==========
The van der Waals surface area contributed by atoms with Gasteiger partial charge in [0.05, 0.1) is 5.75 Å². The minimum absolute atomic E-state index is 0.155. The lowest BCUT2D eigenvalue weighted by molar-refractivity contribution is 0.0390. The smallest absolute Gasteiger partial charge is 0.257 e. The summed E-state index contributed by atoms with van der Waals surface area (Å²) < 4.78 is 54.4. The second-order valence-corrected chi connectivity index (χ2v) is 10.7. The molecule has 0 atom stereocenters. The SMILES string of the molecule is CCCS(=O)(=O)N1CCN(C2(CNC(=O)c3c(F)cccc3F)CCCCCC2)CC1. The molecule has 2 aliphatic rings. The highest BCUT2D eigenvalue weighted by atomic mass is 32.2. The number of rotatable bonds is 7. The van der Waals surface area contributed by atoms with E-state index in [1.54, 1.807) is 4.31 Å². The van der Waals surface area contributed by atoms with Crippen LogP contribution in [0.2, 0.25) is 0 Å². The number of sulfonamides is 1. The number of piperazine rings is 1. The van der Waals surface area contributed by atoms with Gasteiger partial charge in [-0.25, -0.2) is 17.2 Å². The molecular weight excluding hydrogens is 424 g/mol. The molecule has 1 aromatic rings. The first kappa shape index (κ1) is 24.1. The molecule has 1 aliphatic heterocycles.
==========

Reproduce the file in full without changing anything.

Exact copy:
The van der Waals surface area contributed by atoms with Gasteiger partial charge in [0.05, 0.1) is 5.75 Å². The minimum absolute atomic E-state index is 0.155. The lowest BCUT2D eigenvalue weighted by molar-refractivity contribution is 0.0390. The smallest absolute Gasteiger partial charge is 0.257 e. The summed E-state index contributed by atoms with van der Waals surface area (Å²) < 4.78 is 54.4. The second-order valence-corrected chi connectivity index (χ2v) is 10.7. The molecule has 0 atom stereocenters. The SMILES string of the molecule is CCCS(=O)(=O)N1CCN(C2(CNC(=O)c3c(F)cccc3F)CCCCCC2)CC1. The molecule has 2 aliphatic rings. The highest BCUT2D eigenvalue weighted by atomic mass is 32.2. The number of rotatable bonds is 7. The van der Waals surface area contributed by atoms with E-state index in [1.54, 1.807) is 4.31 Å². The van der Waals surface area contributed by atoms with Crippen LogP contribution in [0.2, 0.25) is 0 Å². The number of sulfonamides is 1. The number of piperazine rings is 1. The van der Waals surface area contributed by atoms with Gasteiger partial charge in [-0.25, -0.2) is 17.2 Å². The molecular weight excluding hydrogens is 424 g/mol. The molecule has 1 aromatic rings. The first kappa shape index (κ1) is 24.1. The molecule has 1 aliphatic heterocycles.